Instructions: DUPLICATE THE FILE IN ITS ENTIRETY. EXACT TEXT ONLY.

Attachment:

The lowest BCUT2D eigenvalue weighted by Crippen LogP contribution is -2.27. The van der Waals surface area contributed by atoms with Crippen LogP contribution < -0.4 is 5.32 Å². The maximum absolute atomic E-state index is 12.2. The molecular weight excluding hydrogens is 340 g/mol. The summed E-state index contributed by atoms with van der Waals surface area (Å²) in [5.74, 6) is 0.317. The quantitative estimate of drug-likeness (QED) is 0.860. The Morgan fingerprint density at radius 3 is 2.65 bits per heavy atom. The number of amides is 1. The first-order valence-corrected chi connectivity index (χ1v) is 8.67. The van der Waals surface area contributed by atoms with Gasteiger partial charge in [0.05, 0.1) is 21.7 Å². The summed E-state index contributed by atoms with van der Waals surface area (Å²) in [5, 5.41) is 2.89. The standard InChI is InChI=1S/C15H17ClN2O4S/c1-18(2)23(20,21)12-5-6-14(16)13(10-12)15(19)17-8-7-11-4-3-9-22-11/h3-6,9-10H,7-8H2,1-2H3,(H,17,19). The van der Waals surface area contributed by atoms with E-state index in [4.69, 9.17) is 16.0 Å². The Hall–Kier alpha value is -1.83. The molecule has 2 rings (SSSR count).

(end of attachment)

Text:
The lowest BCUT2D eigenvalue weighted by Crippen LogP contribution is -2.27. The van der Waals surface area contributed by atoms with Crippen LogP contribution < -0.4 is 5.32 Å². The maximum absolute atomic E-state index is 12.2. The molecular weight excluding hydrogens is 340 g/mol. The summed E-state index contributed by atoms with van der Waals surface area (Å²) in [5.74, 6) is 0.317. The quantitative estimate of drug-likeness (QED) is 0.860. The Morgan fingerprint density at radius 3 is 2.65 bits per heavy atom. The number of amides is 1. The first-order valence-corrected chi connectivity index (χ1v) is 8.67. The van der Waals surface area contributed by atoms with Gasteiger partial charge in [0.05, 0.1) is 21.7 Å². The summed E-state index contributed by atoms with van der Waals surface area (Å²) in [5, 5.41) is 2.89. The standard InChI is InChI=1S/C15H17ClN2O4S/c1-18(2)23(20,21)12-5-6-14(16)13(10-12)15(19)17-8-7-11-4-3-9-22-11/h3-6,9-10H,7-8H2,1-2H3,(H,17,19). The van der Waals surface area contributed by atoms with E-state index in [4.69, 9.17) is 16.0 Å². The Hall–Kier alpha value is -1.83. The molecule has 2 rings (SSSR count).